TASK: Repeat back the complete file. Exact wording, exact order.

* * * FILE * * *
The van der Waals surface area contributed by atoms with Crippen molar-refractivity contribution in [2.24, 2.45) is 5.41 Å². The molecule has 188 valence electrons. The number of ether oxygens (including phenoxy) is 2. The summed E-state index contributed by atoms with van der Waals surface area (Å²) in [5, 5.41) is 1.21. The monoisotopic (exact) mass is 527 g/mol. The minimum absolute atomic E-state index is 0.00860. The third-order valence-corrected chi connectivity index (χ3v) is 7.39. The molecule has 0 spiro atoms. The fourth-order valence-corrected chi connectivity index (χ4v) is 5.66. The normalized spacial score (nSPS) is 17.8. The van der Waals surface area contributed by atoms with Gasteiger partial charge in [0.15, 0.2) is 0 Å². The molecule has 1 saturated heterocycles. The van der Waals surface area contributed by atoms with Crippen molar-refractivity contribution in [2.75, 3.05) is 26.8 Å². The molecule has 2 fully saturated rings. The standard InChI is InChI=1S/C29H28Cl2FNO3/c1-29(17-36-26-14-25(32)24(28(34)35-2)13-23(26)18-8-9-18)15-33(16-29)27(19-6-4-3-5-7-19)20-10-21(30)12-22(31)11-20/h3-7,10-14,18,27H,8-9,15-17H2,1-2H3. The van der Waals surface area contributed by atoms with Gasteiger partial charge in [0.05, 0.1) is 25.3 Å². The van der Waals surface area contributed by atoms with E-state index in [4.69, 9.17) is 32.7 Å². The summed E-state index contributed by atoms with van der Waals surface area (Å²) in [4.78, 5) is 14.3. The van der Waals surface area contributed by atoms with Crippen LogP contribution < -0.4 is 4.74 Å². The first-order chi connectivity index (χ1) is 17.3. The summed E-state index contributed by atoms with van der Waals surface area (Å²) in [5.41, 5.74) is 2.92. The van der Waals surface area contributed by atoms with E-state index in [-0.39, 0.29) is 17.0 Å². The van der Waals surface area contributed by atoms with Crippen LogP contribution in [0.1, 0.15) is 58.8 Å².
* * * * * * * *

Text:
The van der Waals surface area contributed by atoms with Crippen molar-refractivity contribution in [2.24, 2.45) is 5.41 Å². The molecule has 188 valence electrons. The number of ether oxygens (including phenoxy) is 2. The summed E-state index contributed by atoms with van der Waals surface area (Å²) in [5, 5.41) is 1.21. The monoisotopic (exact) mass is 527 g/mol. The minimum absolute atomic E-state index is 0.00860. The third-order valence-corrected chi connectivity index (χ3v) is 7.39. The molecule has 0 spiro atoms. The fourth-order valence-corrected chi connectivity index (χ4v) is 5.66. The normalized spacial score (nSPS) is 17.8. The van der Waals surface area contributed by atoms with Gasteiger partial charge in [0.15, 0.2) is 0 Å². The molecule has 1 saturated heterocycles. The van der Waals surface area contributed by atoms with Crippen molar-refractivity contribution in [2.75, 3.05) is 26.8 Å². The molecule has 2 fully saturated rings. The standard InChI is InChI=1S/C29H28Cl2FNO3/c1-29(17-36-26-14-25(32)24(28(34)35-2)13-23(26)18-8-9-18)15-33(16-29)27(19-6-4-3-5-7-19)20-10-21(30)12-22(31)11-20/h3-7,10-14,18,27H,8-9,15-17H2,1-2H3. The van der Waals surface area contributed by atoms with Gasteiger partial charge in [0.05, 0.1) is 25.3 Å². The van der Waals surface area contributed by atoms with E-state index in [4.69, 9.17) is 32.7 Å². The summed E-state index contributed by atoms with van der Waals surface area (Å²) in [4.78, 5) is 14.3. The van der Waals surface area contributed by atoms with Crippen LogP contribution < -0.4 is 4.74 Å². The first-order chi connectivity index (χ1) is 17.3. The summed E-state index contributed by atoms with van der Waals surface area (Å²) in [5.41, 5.74) is 2.92. The van der Waals surface area contributed by atoms with E-state index in [-0.39, 0.29) is 17.0 Å². The van der Waals surface area contributed by atoms with Crippen LogP contribution in [0.1, 0.15) is 58.8 Å².